India is rich in cultural diversity, and the food world, alongwith its various ingredients, flavours, textures, etc., is one of the most important factors of it. Undeniably, I feel so enthralled to talk about the rich history, where khichdi has been one of the topics very close to my heart. And not just me, ask any Indian about the ‘chaar yaar of khichdi,’ they would definitely answer with a ‘ghee, papad, dahi, achaar!’ There is so much more to say about this humble dish, however, today I’ll take you on a route of fond memories, of which this one-pot, comforting rice and lentil dish has been a very important part. Khichdi is that dish, which not only packs flavours, but also is nutrient rich in each of its version that exists in households pan India. Such is the love for this dish, that today, it features on the menu of some of the most exquisite restaurants, in one or the other avatar. And whether someone agrees or not, but to me, khichdi easily fits to be the ‘national dish’ of bharat.
So, before I jump onto my glorious relation with khichdi, here’s some scoop about it from the pages of our history. To begin with, the famous references by Akbar to Birbal’s khichdi. This also owes to the fact that it had a strong grip in the imperial menu during medieval times. Where there had been numerable variants prepared using saffron, rich spices and dry fruits. Also, according to folklore, khichdi is considered to be one of the most ancient foods in India with its origin from the Sanskrit word khicca – a dish prepared with two ingredients namely rice and pulses. In the 14th century, it came to be known as kishri, which was eaten along with a considerable amount of butter and was consumed as a breakfast meal daily.
Of khichdi and records!
Moving onto the present times and my journey which has been as good as the saying ‘where there is a will, there is a way!’ Also, my inner trait of going against the tide and doing something different than the rest has always made me take up projects that have been unique. Yes, this was the experience of cooking about 918 kg of a special recipe of khichdi with the best of ingredients (rice, dals, bajra, ragi, jowar, rajgira, vegetables with choicest of spices in desi ghee) amongst the most renowned people at the World Food India, New Delhi in 2017. I was elated because this did fetch me a celebrated place in the Guinness Book Of World Records, but the actual reason for my happiness was the fact that all the efforts of me and my team went towards a good cause. It is events like this that make me believe – the joy of giving is more than the joy of receiving! Nothing on this planet comes close to being satisfied with an act of kindness. When I look back, it certainly seems like a dream come true moment! Sharing some of those instances from that day…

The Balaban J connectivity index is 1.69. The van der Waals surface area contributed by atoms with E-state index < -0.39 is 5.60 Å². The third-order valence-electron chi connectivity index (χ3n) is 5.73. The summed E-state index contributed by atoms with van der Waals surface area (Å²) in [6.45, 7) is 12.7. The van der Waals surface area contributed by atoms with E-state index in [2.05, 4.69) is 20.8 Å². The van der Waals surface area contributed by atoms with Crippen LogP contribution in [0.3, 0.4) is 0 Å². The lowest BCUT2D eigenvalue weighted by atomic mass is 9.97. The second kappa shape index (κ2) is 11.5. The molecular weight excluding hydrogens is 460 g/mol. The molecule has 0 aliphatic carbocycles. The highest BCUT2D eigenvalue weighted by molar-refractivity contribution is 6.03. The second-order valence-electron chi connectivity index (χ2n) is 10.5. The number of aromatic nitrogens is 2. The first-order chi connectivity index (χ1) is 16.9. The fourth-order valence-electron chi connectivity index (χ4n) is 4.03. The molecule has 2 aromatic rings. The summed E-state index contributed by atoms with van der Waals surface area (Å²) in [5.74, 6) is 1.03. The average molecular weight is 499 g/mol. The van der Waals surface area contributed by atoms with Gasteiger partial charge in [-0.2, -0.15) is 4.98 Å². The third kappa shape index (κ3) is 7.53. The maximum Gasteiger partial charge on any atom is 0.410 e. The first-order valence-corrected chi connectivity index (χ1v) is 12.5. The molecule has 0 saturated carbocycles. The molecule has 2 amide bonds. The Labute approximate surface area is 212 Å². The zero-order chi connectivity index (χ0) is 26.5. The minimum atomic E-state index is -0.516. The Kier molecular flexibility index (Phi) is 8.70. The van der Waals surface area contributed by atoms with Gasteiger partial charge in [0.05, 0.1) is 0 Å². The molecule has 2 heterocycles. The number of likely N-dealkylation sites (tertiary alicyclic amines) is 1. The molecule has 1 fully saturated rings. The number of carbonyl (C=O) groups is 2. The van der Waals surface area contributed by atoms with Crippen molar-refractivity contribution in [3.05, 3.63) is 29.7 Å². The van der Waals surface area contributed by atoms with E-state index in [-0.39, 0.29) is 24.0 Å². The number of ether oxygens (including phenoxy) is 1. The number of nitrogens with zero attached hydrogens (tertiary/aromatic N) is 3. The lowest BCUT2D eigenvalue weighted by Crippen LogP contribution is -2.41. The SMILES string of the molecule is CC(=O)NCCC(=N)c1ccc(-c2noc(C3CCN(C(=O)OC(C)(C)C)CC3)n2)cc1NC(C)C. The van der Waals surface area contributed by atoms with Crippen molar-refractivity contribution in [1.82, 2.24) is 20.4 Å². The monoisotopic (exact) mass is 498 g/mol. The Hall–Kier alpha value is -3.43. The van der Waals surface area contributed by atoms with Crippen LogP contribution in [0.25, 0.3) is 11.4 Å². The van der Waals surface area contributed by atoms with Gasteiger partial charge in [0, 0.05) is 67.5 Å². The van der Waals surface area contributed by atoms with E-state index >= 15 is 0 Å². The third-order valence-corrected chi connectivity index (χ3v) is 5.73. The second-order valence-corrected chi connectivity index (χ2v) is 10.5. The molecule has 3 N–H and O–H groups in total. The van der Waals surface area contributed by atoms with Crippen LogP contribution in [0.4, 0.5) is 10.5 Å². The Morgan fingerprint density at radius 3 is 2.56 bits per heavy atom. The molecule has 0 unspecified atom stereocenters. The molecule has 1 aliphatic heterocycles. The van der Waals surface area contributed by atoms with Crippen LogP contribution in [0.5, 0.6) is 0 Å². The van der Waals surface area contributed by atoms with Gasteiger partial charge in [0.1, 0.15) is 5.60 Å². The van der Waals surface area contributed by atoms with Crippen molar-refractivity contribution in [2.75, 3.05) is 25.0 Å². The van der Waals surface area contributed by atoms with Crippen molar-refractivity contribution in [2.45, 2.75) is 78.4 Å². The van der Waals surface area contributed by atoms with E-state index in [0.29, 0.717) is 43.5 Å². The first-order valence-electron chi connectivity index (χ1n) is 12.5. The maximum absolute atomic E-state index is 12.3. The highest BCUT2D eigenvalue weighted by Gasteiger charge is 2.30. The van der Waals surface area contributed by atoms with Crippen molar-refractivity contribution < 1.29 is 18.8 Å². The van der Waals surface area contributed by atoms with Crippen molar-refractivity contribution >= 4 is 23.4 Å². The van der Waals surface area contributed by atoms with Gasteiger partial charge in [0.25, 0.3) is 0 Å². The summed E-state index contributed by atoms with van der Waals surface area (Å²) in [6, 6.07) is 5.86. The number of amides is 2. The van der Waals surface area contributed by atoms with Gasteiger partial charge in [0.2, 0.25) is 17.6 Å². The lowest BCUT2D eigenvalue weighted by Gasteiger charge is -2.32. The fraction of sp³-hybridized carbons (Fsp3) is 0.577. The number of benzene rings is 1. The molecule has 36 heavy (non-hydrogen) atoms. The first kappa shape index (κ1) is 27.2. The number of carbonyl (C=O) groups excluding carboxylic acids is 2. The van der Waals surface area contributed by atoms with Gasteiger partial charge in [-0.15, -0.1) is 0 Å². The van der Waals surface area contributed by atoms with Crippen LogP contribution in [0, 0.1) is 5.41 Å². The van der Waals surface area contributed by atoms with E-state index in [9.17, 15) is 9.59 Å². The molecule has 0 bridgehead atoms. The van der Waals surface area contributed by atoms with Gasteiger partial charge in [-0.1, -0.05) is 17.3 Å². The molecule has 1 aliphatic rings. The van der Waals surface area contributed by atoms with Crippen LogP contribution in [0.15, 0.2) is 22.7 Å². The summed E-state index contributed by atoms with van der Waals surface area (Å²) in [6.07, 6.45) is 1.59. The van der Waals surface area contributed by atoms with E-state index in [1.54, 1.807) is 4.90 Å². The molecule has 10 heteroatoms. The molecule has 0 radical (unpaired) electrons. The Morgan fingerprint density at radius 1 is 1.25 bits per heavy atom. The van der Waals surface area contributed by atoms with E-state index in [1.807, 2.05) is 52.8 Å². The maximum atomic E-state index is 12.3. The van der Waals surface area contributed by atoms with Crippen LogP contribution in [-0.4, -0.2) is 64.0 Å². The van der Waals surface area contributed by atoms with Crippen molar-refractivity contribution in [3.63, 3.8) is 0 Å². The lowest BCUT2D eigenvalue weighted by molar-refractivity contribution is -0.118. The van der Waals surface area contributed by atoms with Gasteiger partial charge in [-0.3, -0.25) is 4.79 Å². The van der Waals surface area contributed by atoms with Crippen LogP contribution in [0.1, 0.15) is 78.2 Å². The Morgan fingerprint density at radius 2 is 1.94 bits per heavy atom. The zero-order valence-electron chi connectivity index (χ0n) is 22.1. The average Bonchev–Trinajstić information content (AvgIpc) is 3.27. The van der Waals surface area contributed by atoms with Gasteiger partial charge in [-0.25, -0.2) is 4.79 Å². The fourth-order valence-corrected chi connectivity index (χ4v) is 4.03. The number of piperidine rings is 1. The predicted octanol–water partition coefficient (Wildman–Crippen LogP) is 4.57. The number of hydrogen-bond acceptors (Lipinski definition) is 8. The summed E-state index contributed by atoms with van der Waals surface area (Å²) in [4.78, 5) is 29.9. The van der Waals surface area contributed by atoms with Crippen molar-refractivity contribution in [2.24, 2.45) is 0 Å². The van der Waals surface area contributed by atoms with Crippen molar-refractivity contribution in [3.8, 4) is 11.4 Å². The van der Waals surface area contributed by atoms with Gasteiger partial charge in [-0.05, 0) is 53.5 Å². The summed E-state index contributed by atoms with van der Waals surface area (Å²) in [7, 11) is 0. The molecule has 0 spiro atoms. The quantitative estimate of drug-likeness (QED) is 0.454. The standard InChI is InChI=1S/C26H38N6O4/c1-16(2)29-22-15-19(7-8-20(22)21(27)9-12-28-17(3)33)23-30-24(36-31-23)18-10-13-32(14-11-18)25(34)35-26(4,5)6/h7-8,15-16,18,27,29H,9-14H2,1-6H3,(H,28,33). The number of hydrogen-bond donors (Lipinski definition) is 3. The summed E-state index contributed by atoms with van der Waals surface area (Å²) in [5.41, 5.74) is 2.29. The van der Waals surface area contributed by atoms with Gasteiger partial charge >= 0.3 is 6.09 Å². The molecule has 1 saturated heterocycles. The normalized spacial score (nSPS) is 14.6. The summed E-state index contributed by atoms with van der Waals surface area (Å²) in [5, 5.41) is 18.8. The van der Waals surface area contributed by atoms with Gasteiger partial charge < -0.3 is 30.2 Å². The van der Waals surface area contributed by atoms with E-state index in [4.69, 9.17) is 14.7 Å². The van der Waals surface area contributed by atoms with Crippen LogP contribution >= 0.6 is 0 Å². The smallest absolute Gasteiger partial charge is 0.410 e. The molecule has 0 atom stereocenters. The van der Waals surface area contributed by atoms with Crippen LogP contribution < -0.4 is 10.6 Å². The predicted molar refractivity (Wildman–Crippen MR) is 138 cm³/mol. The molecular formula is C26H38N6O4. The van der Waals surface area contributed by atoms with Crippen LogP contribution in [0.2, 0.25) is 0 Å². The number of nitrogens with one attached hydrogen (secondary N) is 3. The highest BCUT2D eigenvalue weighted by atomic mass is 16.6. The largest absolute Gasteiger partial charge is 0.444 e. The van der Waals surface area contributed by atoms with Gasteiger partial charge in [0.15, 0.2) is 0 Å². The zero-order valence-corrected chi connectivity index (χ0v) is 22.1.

One of the challenges was that there was no flame but just steam with which the end-to-end cooking procedure had to be carried on. This steam pipeline was 150 metres long.
The kadai in which the hearty khichdi was to be prepared measured a gigantic 7 feet in diameter!
The experience became all the more divine as it was the day of Guru Purab. Once the khichdi was made, it was distributed to the deserving children in Delhi and the rest to Gurudwara langars across the city.
Has the wish to cook this khichdi ignited in your heart too? I know how emotion-evoking this event had been. So, here’s the recipe for you to try it at the comfort of your homes too. Don’t fret on looking at the length of the ingredient list as it is as easy to prepare as any other khichdi is. Just a few more additions, because it was for a special cause. It is extremely heart-warming and once you have it, you’ll know what a real bowl of comforting food means. Also, don’t forget to try some of my other khichdi favourites from a plethora of recipes at www.sanjeevkapoor.com
Guinness World Record Khichdi
1 cup rice, soaked and drained
4 tablespoons split green gram with skin (chilkewali moong dal), soaked
3 tablespoons sorghum (jowar), soaked and drained
3 tablespoons pearl millet (bajra), soaked and drained
3 tablespoons finger millet (ragi), soaked and drained
¼ cup amaranth seeds (rajgira), soaked and drained
2 tablespoons ghee + for drizzling
20 grams (1 sachet) Tata Sampann Dal Tadka Masala
1 inch ginger, chopped
10-15 curry leaves
Salt to taste
5-6 French beans, stringed and cut into 1 cm pieces
1 medium carrot, peeled and cut into 1 cm pieces
½ cup green peas
½ teaspoon turmeric powder
Heat ghee in a pressure cooker, add Tata Sampann Dal Tadka Masala and sauté for a minute.
Add ginger and curry leaves, mix and sauté for a few seconds.
Add green gram, sorghum, pearl millet and finger millet and mix well. Add amaranth seeds, rice and salt and mix well.
Add French beans, carrots, green peas and 6 cups water, mix.
Add salt and turmeric powder and mix well. Cover and pressure cook till the pressure is released 6-7 times.
Drizzle some ghee and serve hot.
Chef Sanjeev Kapoor is the most celebrated face of Indian cuisine. He is Chef extraordinaire, runs a successful TV Channel FoodFood, hosted Khana Khazana cookery show on television for more than 17 years, author of 150+ best selling cookbooks, restaurateur and winner of several culinary awards. He is living his dream of making Indian cuisine the number one in the world and empowering women through power of cooking to become self sufficient. His recipe portal www.sanjeevkapoor.com is a complete cookery manual with a compendium of more than 10,000 tried & tested recipes, videos, articles, tips & trivia and a wealth of information on the art and craft of cooking in both English and Hindi.